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Volvo Ocean Race Report Finds Economic Benefit of €60.5 million to Host City

Monday, 26 November 2012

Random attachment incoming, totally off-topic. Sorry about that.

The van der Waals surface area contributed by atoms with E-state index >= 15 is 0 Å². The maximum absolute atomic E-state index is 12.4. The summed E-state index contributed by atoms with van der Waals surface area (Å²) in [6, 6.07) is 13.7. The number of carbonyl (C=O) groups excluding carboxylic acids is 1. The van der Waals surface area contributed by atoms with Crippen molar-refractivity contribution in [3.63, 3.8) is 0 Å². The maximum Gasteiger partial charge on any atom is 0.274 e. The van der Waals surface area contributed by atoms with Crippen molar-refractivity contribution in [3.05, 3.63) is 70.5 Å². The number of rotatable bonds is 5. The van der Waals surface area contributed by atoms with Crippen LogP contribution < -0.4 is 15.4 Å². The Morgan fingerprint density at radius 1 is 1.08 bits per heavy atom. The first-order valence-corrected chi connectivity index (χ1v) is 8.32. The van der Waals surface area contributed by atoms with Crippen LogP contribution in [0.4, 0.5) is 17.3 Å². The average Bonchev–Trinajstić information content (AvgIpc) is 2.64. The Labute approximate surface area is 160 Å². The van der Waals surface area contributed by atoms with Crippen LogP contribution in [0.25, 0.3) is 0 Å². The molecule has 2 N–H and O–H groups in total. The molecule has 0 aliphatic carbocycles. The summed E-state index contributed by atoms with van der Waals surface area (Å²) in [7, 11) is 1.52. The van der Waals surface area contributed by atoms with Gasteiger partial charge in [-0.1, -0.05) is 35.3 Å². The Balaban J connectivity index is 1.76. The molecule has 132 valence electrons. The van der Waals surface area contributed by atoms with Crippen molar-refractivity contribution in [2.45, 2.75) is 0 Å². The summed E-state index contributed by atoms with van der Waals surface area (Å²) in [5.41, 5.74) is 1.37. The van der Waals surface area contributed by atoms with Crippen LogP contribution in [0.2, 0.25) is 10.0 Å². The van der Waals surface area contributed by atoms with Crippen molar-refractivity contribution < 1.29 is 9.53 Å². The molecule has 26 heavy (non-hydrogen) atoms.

Over 500,000 visitors to Galway City; 97% positive rating for festival experience                                   Over 1 billion global audience for Galway A new report from the J.E. Cairnes School of Business & Economics at NUI Galway reveals that the Volvo Ocean Race Finale (VOR) which took place in Galway city earlier this year, having hosted a stopover for the Race in 2009, was worth €60.5 million to the Irish economy. Over 500,000 visitors attended events during the festival period from 30 June to 8 July 2012, with 16% of those coming from outside of Ireland. The 2011-12 Volvo Ocean Race lasted for nine months and covered 39,270 nautical miles. The boats circumnavigated the globe, visiting eight stopover ports before finishing in Galway. The participants sailed through four oceans and visited ports in five continents, making it the toughest sailing event in the world. Hundreds of thousands of spectators visited the race villages in the participating ports, while millions tuned in via numerous media channels. The report, An Economic Assessment of the Volvo Ocean Race Finale, Galway 2012, takes an in-depth scientific examination of the economic impact of the event in Galway over the nine day period. It also reports on the extra-economic benefits of the VOR finale which saw an investment by organisers and Galway City of €7.6 million. Speaking of the findings, Dr Patrick Collins of NUI Galway’s Whitaker Institute said: “For nine days and nights, Galway City became the focal point of one of the most highly regarded international sporting events, supported by over 275 free events around the city. The magnitude of the event in terms of the relatively small economy of the Galway area was exceptional.” For the duration of the event the harbour area of Galway city was transformed into a hub of activity in both the commercial and entertainment spheres. The addition of the ‘Global Village’, a unique expo highlighting the best of Irish business, education and craft, brought a new feel and focus to the event. The hosting of showcases under the pillars of marine, innovation, green and food, was a platform for the city and the region to display its unique strengths. The report, which was launched today (26 November) at NUI Galway, identifies key questions on the event’s economic impact. Findings reveal the direct expenditure of €35.5 million and indirect spend during the festival period of €25 million giving an overall economic impact of €60.5 million. The hospitality industries gained the most in terms of relative increase in revenue. In particular the Bar/Lounge sector enjoyed a significant boost over the course of the event with turnover showing a 50% increase across the sector. However, a quarter of local businesses found their business was negatively affected by the Race as most of the economic benefit was located in the areas surrounding the event and particularly by the hospitality industries. Dr Patrick Collins explains: “What becomes immediately obvious when we look at the relative change in turnover spatially is the tight geography of benefit. What might be termed the ‘honey-pot’ effect of the Race and Global Villages are obvious with adjacent businesses in particular sectors gaining extra revenue. Revenue gains were highly differentiated by location and business sector. ” Positive employment figures showed an increase in numbers employed over the course of the event, with over 70% of these in the hospitality industry and more than 80% of this located in Galway city centre. However, these employment gains were of a temporary nature - of those hired on a full or part-time basis, 42% were for the duration of the festival only, and only 7% of the new employees lasting beyond a three month period. The report states that approximately 800,000 visits were recorded to the Race Village and the Global Village over the duration of the Volvo Ocean Race festival and 97% of these race attendees rated their Galway experience as positive. According to Dr Emer Mulligan, Head of the J.E. Cairnes School of Business and Economics, NUI Galway: “The Volvo Ocean Race finale focused the attention of a global audience of over one billion on the city of Galway for the duration of the event. This kind of attention brings with it massive opportunities for the promotion of the city and its businesses.”  Extra economic impacts examined and included in the report include results on how businesses and attendees during the Volvo Ocean Race Finale also cited non-economic aspects of the festival. More than 1,500 volunteers took part in the organisation of the Volvo Ocean Race finale in Galway. They contributed thousands of hours to cater for more than 500,000 visitors to the nine-day event. Dr Mulligan added:  “Looking beyond the economic helps us identify the ancillary benefits and costs of hosting an international event of this scale. Economic impact events of this magnitude are significant but it is incumbent on any assessment to incorporate the extra economic impacts such as boost of morale for the host city and the upsurge of community spirit experienced by all. While the commercial emphasis was obvious, the event did not lose the key element which was held most precious during the 2009 stopover, the family-friendly community spirit.” The report was compiled by Dr Patrick Collins, Dr Stephen Hynes and Dr Emer Mulligan of NUI Galway on behalf of Let’s Do It Global. ENDS